Software support has been quite poor so far despite Sony updating their whole Android TV line-up to Android Marshmallow and even Nougat. What most people don’t understand is that even though Google delivers the Android TV operating system, Sony still has lots of responsibilities with respect to software which is where things start to fail. Linux kernel is an ancient 3.10 (which used to be the baseline for KitKat!) with MediaTek and Sony drivers/services being flaky as hell. Sony’s DTV integration is still a major pain, even more so after crippling the Video & TV SideView mobile app in that respect. So Android updates are worth nothing if the rest of the system is left behind. Every major Android update brought more new issues to the table than it actually solved.

I would go as far as to say that Sony/MediaTek are among the worst Android TV integrators. I truly believe that Android TV was a huge opportunity for Sony to become the go-to company with respect to Smart TV. But they dropped that ball. Even some cheap Chinese sub-$70 boxes provide a better experience.



The long promised and often delayed Marshmallow update finally arrived end of February 2017. Sony held customers off for serveral months, telling them that this update will be their savior, addressing all major issues present in Lollipop. It turned out to be a major disaster for Sony though with lots of devices getting stuck in a reboot loop, requiring customers to perform a hard factory reset, wiping all previously installed apps and settings. In some cases, the panel wouldn’t even turn on anymore, requiring the affected customers to send their devices in for repair. Frightening to know that a firmware update can brick the TV beyond user recoverability. Sony had to finally pull the trigger on the update, spending another two months to just fix the installation issues.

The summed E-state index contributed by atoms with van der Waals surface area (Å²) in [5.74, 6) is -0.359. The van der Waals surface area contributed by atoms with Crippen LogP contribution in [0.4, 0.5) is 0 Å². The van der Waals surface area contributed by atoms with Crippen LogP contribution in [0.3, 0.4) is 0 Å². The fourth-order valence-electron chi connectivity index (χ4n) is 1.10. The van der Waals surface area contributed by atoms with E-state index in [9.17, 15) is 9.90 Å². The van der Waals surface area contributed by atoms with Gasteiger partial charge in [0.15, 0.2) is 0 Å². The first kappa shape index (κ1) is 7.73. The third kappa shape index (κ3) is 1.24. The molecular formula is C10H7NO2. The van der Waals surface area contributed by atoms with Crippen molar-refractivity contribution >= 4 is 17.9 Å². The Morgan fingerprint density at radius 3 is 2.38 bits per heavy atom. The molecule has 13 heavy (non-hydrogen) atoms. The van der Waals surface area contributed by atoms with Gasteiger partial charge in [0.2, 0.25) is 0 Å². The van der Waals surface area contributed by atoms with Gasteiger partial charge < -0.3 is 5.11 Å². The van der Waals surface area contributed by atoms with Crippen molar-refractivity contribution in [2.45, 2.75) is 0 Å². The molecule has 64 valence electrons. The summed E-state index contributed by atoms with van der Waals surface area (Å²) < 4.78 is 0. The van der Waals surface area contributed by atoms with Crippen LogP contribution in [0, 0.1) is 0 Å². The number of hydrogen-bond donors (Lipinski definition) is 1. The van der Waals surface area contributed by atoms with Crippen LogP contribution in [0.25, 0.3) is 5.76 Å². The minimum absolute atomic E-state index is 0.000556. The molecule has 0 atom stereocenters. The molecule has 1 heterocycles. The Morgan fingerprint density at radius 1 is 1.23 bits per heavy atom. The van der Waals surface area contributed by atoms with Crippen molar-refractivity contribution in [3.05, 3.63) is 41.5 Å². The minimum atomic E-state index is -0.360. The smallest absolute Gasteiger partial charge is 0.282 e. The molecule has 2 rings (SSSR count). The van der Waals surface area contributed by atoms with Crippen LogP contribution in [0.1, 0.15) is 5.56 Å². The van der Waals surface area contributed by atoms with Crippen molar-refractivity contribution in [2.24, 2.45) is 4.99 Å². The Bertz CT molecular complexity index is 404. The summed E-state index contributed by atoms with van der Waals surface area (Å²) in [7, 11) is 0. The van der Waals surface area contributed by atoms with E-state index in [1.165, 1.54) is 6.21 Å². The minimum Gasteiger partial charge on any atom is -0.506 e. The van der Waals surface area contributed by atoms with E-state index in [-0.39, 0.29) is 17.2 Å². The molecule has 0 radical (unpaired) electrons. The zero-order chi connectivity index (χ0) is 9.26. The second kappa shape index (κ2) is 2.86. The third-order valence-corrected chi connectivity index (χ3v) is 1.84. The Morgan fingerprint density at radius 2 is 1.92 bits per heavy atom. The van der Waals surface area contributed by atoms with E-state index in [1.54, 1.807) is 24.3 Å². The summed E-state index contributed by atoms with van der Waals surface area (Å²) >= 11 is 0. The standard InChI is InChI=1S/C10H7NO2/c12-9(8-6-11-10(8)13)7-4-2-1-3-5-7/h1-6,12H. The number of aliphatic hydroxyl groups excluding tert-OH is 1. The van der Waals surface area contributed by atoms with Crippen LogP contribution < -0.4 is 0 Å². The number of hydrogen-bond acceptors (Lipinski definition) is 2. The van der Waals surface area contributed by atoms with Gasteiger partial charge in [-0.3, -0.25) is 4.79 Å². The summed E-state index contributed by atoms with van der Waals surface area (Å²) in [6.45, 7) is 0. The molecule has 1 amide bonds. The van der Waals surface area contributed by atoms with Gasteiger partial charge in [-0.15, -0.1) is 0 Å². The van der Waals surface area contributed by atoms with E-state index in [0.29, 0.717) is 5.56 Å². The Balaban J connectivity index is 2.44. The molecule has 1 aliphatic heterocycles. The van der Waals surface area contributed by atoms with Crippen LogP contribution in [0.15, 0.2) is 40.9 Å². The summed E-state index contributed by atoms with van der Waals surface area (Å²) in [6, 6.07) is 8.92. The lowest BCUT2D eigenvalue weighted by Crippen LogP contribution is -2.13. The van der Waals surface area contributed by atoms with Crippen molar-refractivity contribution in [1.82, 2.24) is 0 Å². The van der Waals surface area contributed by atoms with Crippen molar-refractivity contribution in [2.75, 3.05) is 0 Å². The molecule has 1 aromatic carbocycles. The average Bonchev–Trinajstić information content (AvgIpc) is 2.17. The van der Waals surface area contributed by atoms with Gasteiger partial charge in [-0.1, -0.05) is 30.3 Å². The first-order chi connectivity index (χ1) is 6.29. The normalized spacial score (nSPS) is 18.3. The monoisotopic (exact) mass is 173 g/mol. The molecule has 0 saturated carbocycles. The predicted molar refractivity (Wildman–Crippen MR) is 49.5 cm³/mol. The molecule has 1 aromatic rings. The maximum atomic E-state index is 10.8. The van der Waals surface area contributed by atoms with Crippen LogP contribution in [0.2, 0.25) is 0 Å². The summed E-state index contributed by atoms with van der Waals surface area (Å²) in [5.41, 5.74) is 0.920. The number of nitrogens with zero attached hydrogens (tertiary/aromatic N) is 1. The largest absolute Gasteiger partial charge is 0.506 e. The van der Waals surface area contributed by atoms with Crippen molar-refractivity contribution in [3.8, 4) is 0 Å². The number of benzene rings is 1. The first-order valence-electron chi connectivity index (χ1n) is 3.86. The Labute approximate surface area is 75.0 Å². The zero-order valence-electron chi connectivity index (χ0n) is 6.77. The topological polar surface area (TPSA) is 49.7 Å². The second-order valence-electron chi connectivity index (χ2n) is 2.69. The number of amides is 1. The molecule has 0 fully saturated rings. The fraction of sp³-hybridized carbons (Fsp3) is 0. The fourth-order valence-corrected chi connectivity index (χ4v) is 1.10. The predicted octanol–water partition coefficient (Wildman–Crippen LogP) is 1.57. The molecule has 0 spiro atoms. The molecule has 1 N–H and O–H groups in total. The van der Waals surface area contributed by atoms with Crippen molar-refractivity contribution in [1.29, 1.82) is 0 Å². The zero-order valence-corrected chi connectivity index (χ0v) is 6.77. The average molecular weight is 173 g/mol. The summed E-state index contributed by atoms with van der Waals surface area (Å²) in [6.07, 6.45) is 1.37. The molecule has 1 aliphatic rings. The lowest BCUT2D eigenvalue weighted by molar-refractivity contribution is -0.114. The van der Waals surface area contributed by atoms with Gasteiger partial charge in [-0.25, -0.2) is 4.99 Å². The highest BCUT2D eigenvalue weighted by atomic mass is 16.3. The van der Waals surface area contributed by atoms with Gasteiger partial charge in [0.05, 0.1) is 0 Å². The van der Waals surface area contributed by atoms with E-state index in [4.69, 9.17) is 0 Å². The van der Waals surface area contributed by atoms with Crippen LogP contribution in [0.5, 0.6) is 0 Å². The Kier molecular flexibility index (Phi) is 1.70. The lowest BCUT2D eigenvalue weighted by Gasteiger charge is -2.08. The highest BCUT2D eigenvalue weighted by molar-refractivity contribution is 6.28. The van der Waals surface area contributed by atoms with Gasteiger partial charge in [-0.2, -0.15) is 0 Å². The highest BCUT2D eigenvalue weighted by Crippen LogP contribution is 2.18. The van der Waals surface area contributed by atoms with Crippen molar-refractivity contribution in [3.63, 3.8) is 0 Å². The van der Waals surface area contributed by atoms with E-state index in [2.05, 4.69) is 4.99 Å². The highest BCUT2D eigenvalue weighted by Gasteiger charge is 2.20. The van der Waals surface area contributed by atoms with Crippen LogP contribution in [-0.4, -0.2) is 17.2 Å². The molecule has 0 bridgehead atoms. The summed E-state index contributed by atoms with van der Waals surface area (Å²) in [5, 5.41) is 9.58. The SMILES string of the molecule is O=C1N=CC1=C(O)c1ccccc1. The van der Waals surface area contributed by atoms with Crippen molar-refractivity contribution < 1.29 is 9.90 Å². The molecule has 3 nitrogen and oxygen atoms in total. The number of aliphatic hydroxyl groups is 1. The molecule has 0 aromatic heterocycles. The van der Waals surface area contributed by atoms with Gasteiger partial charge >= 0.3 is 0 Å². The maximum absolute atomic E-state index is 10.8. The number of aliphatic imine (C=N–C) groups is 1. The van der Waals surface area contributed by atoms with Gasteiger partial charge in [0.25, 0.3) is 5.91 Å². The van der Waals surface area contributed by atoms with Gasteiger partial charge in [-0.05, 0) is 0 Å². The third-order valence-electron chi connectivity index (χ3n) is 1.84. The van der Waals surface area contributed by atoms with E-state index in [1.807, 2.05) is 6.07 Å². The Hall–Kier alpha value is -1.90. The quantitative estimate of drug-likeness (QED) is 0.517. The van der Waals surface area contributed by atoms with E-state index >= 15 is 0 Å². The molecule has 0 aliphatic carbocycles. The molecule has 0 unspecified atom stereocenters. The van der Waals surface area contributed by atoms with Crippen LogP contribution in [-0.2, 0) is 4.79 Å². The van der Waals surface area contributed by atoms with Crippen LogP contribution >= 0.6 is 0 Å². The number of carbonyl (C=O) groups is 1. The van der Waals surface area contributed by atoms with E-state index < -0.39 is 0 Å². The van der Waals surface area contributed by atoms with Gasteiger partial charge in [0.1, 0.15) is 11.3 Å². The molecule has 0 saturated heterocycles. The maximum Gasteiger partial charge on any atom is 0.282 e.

One might want to disable automatic software updates, not immediately jumping onboard when a new firmware version has been released. I therefore recommend installing the Sony Support app on your mobile device and setting up notifications for your Sony TV in order to stay informed.

Luckily, installation went fine for me. While Marshmallow did contain some bug fixes (mostly in 3rd party components though), it also introduced quite some new severe issues like an attached USB storage often not being accessible after standby (deep sleep) anymore, effectively breaking scheduled recordings. The worst part is that Sony does not feel the necessity to fix such severe issues in key features for several months to come.